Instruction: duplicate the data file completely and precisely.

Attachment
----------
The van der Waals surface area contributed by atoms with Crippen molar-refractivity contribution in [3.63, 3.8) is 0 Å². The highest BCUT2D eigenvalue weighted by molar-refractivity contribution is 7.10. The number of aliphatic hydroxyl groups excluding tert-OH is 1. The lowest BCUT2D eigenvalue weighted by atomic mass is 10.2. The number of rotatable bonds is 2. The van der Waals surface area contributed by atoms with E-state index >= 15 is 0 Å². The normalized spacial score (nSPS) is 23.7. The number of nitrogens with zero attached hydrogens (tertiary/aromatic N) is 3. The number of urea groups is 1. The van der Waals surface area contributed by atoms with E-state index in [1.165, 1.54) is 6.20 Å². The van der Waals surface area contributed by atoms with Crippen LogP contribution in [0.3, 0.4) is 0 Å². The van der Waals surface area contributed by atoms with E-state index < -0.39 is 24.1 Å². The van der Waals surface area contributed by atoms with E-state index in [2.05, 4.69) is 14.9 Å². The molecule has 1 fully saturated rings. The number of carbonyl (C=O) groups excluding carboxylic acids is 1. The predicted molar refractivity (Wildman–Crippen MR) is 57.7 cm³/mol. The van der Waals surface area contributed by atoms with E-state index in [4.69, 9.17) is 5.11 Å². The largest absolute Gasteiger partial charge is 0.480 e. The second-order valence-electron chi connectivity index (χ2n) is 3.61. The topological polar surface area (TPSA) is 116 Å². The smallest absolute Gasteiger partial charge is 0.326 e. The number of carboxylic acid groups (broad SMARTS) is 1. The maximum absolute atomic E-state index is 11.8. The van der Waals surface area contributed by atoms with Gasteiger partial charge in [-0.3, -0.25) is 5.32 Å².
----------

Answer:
The van der Waals surface area contributed by atoms with Crippen molar-refractivity contribution in [3.63, 3.8) is 0 Å². The highest BCUT2D eigenvalue weighted by molar-refractivity contribution is 7.10. The number of aliphatic hydroxyl groups excluding tert-OH is 1. The lowest BCUT2D eigenvalue weighted by atomic mass is 10.2. The number of rotatable bonds is 2. The van der Waals surface area contributed by atoms with E-state index >= 15 is 0 Å². The normalized spacial score (nSPS) is 23.7. The number of nitrogens with zero attached hydrogens (tertiary/aromatic N) is 3. The number of urea groups is 1. The van der Waals surface area contributed by atoms with E-state index in [1.165, 1.54) is 6.20 Å². The van der Waals surface area contributed by atoms with Crippen LogP contribution in [0.3, 0.4) is 0 Å². The van der Waals surface area contributed by atoms with E-state index < -0.39 is 24.1 Å². The van der Waals surface area contributed by atoms with E-state index in [2.05, 4.69) is 14.9 Å². The molecule has 1 fully saturated rings. The number of carbonyl (C=O) groups excluding carboxylic acids is 1. The predicted molar refractivity (Wildman–Crippen MR) is 57.7 cm³/mol. The van der Waals surface area contributed by atoms with E-state index in [4.69, 9.17) is 5.11 Å². The largest absolute Gasteiger partial charge is 0.480 e. The second-order valence-electron chi connectivity index (χ2n) is 3.61. The topological polar surface area (TPSA) is 116 Å². The smallest absolute Gasteiger partial charge is 0.326 e. The number of carboxylic acid groups (broad SMARTS) is 1. The maximum absolute atomic E-state index is 11.8. The van der Waals surface area contributed by atoms with Gasteiger partial charge in [-0.3, -0.25) is 5.32 Å².